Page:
Janeen’s rusting iron sat on the dilapidated ironing board, sandwiched between a set of ratty books with folded covers and yellowing pages. Next to the ironing board, a desk, scuffed and falling apart, and beside that a matching chair, tilted and missing two wheels.

“I’ll give you twelve dollars for the lot,” the old man said.

Janeen laughed. “Thirty. I paid a lot for these, and they still have plenty of use left.”

“Look at them, they’re falling apart!”

“And you’re the type to fix them up and sell them for hundreds. I know you lot, I’ve seen you before.”

“Hm. Fifteen.”

“Twenty-five, and not a dollar lower.”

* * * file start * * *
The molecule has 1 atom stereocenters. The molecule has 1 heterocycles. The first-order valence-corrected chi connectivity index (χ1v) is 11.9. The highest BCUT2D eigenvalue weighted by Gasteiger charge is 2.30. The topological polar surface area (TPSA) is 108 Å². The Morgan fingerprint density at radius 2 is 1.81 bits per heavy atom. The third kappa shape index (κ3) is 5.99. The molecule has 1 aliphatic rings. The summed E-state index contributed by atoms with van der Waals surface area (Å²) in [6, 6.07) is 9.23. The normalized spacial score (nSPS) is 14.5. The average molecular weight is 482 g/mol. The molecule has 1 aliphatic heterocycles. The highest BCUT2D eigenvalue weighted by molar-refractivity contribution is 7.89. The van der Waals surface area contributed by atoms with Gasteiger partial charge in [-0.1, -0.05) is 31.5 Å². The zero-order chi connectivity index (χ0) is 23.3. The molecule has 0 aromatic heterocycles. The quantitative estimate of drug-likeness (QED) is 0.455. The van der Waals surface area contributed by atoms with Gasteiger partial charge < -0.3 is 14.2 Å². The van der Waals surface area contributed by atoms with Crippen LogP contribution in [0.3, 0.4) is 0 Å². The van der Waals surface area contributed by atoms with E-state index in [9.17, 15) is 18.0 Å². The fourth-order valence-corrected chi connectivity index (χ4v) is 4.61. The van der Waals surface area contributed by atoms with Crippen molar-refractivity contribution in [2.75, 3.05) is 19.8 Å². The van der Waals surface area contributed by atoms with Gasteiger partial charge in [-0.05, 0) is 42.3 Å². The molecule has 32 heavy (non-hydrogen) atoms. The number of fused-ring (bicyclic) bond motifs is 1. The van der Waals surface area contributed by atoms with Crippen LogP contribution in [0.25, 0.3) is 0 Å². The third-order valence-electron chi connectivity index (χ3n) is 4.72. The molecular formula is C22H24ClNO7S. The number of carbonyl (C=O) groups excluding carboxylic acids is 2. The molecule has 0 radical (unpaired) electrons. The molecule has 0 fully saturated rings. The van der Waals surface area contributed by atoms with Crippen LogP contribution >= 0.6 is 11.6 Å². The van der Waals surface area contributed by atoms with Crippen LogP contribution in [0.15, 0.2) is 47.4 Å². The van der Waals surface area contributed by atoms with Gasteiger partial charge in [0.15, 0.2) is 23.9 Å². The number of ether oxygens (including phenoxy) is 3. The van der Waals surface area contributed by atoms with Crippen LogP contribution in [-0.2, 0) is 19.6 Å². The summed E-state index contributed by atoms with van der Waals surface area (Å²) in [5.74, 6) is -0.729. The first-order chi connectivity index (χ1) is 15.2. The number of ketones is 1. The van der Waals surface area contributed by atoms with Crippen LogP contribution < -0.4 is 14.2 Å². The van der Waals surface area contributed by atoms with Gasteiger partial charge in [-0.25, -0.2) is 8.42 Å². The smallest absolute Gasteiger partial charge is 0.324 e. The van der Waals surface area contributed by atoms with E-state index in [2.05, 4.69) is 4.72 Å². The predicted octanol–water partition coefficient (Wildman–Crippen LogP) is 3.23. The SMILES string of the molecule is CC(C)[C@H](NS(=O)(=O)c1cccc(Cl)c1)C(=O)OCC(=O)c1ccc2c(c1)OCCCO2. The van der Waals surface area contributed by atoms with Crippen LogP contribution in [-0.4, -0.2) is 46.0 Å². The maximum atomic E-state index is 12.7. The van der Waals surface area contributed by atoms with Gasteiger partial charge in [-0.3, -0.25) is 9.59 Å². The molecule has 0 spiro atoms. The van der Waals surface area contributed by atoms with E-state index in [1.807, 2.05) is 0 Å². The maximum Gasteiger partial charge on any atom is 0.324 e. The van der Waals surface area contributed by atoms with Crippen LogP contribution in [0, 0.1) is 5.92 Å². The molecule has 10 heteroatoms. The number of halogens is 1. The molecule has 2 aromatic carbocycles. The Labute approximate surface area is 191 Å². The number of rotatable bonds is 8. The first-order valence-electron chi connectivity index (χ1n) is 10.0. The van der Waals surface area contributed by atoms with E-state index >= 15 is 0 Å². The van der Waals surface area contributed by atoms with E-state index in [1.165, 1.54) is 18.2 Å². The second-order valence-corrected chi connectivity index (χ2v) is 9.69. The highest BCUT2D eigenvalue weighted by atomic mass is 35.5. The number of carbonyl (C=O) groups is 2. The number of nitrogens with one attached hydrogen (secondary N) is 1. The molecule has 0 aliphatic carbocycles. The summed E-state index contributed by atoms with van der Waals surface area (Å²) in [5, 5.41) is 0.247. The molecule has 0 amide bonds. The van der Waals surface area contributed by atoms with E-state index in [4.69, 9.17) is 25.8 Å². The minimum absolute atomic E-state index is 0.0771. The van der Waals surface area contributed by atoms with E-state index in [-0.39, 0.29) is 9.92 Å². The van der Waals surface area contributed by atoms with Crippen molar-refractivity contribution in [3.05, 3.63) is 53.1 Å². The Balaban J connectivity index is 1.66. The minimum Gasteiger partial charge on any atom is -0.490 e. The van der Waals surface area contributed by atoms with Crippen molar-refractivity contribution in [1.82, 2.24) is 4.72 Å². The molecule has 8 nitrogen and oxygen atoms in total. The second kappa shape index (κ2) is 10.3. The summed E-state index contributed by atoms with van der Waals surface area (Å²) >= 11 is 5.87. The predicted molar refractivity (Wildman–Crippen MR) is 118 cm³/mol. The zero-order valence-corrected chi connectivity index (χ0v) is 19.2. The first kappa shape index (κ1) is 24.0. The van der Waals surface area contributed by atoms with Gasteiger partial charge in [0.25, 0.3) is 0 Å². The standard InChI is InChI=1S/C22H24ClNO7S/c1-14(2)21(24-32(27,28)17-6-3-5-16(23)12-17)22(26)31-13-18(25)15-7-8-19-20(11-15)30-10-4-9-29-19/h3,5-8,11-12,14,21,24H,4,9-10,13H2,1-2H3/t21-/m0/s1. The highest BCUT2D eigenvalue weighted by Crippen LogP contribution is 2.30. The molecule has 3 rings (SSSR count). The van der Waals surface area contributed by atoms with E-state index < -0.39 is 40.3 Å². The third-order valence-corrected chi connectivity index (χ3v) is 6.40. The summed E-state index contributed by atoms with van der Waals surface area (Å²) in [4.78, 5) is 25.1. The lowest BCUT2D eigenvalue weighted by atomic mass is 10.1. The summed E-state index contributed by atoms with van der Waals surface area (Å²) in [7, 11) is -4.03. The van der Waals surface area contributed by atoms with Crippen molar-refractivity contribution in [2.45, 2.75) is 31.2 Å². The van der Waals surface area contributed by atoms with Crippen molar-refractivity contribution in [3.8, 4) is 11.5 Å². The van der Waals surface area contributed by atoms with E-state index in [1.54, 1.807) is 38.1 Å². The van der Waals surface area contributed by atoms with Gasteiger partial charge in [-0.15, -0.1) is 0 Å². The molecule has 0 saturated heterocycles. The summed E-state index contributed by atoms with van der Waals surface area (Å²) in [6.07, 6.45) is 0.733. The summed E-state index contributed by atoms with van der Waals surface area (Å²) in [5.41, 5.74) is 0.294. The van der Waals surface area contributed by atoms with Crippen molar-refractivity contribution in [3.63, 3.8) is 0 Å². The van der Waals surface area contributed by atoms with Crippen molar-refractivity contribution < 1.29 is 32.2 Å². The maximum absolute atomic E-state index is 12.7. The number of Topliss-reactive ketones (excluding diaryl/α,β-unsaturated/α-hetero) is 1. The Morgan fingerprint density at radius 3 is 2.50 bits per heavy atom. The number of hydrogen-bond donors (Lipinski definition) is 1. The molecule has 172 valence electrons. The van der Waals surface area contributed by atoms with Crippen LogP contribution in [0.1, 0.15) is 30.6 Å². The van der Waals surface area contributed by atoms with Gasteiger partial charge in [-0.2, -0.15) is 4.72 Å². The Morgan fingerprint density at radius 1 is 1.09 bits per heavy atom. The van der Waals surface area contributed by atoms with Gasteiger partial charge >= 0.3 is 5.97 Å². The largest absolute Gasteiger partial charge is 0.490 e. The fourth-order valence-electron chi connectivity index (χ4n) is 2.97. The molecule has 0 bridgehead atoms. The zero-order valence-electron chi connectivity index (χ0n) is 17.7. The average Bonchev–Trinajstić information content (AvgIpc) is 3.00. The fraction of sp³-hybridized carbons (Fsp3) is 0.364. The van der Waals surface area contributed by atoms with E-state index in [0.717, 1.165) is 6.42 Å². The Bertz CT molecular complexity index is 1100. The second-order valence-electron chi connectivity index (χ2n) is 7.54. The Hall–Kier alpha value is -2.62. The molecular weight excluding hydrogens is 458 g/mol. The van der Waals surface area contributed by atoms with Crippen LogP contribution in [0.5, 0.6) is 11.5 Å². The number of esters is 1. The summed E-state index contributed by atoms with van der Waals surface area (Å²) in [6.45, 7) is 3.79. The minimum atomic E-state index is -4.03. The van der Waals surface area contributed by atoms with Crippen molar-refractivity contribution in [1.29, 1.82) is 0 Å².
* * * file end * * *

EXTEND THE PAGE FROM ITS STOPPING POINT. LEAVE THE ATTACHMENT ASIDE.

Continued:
“Twenty-five, and I’ll throw in a Betamax machine.”

The old man narrowed his eyes, trying to sum up how serious she was about not going lower. Finally he nodded, and handed her the two bills. He lifted the bookcase into his truck, then the box of books and the Betamax machine. “I’ll be back for more later.”

“Alright,” Janeen said.

“I hope you’re more negotiable then.”

“We’ll see.”

The man hopped in his truck and drove off.


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